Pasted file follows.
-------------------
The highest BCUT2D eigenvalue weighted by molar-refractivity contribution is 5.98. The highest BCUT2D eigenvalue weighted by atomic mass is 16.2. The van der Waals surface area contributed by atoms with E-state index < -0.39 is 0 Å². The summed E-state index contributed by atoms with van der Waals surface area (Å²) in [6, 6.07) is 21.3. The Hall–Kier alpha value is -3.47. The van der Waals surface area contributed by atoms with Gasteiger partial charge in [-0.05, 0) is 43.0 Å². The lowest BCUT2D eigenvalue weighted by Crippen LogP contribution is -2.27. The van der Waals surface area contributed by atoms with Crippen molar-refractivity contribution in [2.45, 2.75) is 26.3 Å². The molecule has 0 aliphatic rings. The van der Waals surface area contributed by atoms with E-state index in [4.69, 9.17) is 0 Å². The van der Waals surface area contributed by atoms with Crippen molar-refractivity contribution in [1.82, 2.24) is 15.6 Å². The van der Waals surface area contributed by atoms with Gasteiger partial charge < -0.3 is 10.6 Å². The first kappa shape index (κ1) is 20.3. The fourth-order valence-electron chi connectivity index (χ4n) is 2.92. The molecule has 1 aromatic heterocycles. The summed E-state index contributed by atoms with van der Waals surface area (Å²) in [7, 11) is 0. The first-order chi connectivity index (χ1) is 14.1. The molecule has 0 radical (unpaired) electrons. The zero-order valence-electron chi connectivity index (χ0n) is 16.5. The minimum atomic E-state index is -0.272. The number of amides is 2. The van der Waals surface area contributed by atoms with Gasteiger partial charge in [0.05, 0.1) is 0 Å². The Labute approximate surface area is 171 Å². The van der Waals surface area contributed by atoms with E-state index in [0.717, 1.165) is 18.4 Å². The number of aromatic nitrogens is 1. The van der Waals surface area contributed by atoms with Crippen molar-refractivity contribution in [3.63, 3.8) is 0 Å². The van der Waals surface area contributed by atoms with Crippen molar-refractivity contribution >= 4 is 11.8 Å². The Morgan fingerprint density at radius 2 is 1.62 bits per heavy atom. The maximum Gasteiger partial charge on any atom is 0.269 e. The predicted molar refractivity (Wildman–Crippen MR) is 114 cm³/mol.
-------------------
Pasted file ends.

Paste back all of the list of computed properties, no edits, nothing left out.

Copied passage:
The highest BCUT2D eigenvalue weighted by molar-refractivity contribution is 5.98. The highest BCUT2D eigenvalue weighted by atomic mass is 16.2. The van der Waals surface area contributed by atoms with E-state index < -0.39 is 0 Å². The summed E-state index contributed by atoms with van der Waals surface area (Å²) in [6, 6.07) is 21.3. The Hall–Kier alpha value is -3.47. The van der Waals surface area contributed by atoms with Gasteiger partial charge in [-0.05, 0) is 43.0 Å². The lowest BCUT2D eigenvalue weighted by Crippen LogP contribution is -2.27. The van der Waals surface area contributed by atoms with Crippen molar-refractivity contribution in [2.45, 2.75) is 26.3 Å². The molecule has 0 aliphatic rings. The van der Waals surface area contributed by atoms with E-state index in [4.69, 9.17) is 0 Å². The van der Waals surface area contributed by atoms with Crippen molar-refractivity contribution in [1.82, 2.24) is 15.6 Å². The van der Waals surface area contributed by atoms with Gasteiger partial charge < -0.3 is 10.6 Å². The first kappa shape index (κ1) is 20.3. The fourth-order valence-electron chi connectivity index (χ4n) is 2.92. The molecule has 1 aromatic heterocycles. The summed E-state index contributed by atoms with van der Waals surface area (Å²) in [7, 11) is 0. The first-order chi connectivity index (χ1) is 14.1. The molecule has 0 radical (unpaired) electrons. The zero-order valence-electron chi connectivity index (χ0n) is 16.5. The minimum atomic E-state index is -0.272. The number of amides is 2. The van der Waals surface area contributed by atoms with Gasteiger partial charge in [0.05, 0.1) is 0 Å². The Labute approximate surface area is 171 Å². The van der Waals surface area contributed by atoms with E-state index in [0.717, 1.165) is 18.4 Å². The number of aromatic nitrogens is 1. The van der Waals surface area contributed by atoms with Crippen molar-refractivity contribution in [3.63, 3.8) is 0 Å². The van der Waals surface area contributed by atoms with Crippen molar-refractivity contribution >= 4 is 11.8 Å². The Morgan fingerprint density at radius 2 is 1.62 bits per heavy atom. The maximum Gasteiger partial charge on any atom is 0.269 e. The predicted molar refractivity (Wildman–Crippen MR) is 114 cm³/mol.